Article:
164. In the light of the importance of the protection afforded by Article 2, the Court must subject deprivations of life to the most careful scrutiny, taking into consideration not only the actions of State agents but also all the surrounding circumstances. Detained persons are in a vulnerable position and the authorities are under a duty to protect them. Consequently, where an individual is taken into police custody in good health and is found to be injured on release, it is incumbent on the State to provide a plausible explanation of how those injuries were caused (see, amongst other authorities, Avsar, cited above, § 391). The obligation on the authorities to account for the treatment of a detained individual is particularly stringent where that individual dies or disappears thereafter (see Orhan, cited above, § 326).

165. Where the events in issue lie wholly, or in large part, within the exclusive knowledge of the authorities, as in the case of persons within their control in detention, strong presumptions of fact will arise in respect of injuries and death occurring during that detention. Indeed, the burden of proof may be regarded as resting on the authorities to provide a satisfactory and convincing explanation (Salman v. Turkey [GC], no. 21986/93, § 100, ECHR 2000-VII; Çakici, cited above, § 85; Ertak v. Turkey, no. 20764/92, § 32, ECHR 2000-V, and Timurtas v. Turkey, no. 23531/94, § 82, ECHR 2000-VI, and Orhan, cited above, § 327).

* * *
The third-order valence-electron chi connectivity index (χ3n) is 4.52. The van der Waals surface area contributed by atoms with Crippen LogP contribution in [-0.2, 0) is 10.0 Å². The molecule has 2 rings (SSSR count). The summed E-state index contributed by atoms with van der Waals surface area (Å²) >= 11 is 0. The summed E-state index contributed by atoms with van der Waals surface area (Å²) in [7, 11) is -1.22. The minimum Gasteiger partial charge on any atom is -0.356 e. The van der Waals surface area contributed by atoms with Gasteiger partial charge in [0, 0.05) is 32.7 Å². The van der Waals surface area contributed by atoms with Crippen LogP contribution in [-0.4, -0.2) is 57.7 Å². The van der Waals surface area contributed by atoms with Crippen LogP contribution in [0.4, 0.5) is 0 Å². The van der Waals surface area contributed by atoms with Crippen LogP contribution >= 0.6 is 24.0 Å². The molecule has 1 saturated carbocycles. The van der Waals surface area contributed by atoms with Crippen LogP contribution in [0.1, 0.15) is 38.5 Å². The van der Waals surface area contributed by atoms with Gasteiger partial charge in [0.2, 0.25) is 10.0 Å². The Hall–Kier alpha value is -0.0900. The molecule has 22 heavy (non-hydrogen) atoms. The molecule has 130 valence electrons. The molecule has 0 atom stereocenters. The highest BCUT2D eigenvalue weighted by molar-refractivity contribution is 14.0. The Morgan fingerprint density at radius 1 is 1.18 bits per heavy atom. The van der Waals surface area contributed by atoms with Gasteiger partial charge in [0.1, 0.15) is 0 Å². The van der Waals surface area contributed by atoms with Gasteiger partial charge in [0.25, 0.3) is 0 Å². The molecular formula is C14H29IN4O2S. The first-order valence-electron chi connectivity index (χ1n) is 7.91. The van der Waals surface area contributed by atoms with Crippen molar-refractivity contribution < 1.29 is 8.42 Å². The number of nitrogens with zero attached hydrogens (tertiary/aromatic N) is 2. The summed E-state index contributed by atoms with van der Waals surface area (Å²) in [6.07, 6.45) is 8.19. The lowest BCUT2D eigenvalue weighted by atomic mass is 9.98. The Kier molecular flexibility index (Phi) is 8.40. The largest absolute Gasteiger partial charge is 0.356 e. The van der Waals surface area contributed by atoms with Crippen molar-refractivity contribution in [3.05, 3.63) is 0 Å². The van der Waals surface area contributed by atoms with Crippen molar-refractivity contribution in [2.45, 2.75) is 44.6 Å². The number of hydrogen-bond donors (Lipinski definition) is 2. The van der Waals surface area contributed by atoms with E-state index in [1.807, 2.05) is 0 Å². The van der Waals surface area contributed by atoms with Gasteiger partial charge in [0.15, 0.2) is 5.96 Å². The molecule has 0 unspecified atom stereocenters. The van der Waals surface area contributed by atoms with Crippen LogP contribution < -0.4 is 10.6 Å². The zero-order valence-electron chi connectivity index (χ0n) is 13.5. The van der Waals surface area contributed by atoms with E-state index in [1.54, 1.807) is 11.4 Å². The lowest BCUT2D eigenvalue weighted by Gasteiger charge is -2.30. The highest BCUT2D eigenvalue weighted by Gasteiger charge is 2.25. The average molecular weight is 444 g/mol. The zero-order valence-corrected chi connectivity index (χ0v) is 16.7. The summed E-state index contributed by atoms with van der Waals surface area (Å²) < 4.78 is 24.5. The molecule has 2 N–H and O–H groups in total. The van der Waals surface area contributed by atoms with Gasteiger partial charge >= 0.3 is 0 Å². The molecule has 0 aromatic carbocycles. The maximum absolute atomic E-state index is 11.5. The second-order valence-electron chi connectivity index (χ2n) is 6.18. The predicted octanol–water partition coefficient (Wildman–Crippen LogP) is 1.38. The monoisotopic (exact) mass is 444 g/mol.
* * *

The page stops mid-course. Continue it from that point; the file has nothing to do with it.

[4] In a strong dissenting opinion, Judge Loucaides argued that there was no acceptance by the Government for the ECHR violations complained of and that he feared that, "the solution adopted may encourage a practice by States - especially those facing serious or numerous applications - of "buying off" complaints for violations of human rights through the payment of ex gratia compensation, without admitting any responsibility and without adverse publicity."

[5] 'Updated Joint Response to Proposals to Ensure the Future Effectiveness of the European Court of Human Rights' is available at

NGOs wishing to support this initiative should send an email to This e-mail address is being protected from spambots. You need JavaScript enabled to view it   including the name of the organisation, person authorising the organisation's signature and contact details by 30 April 2004.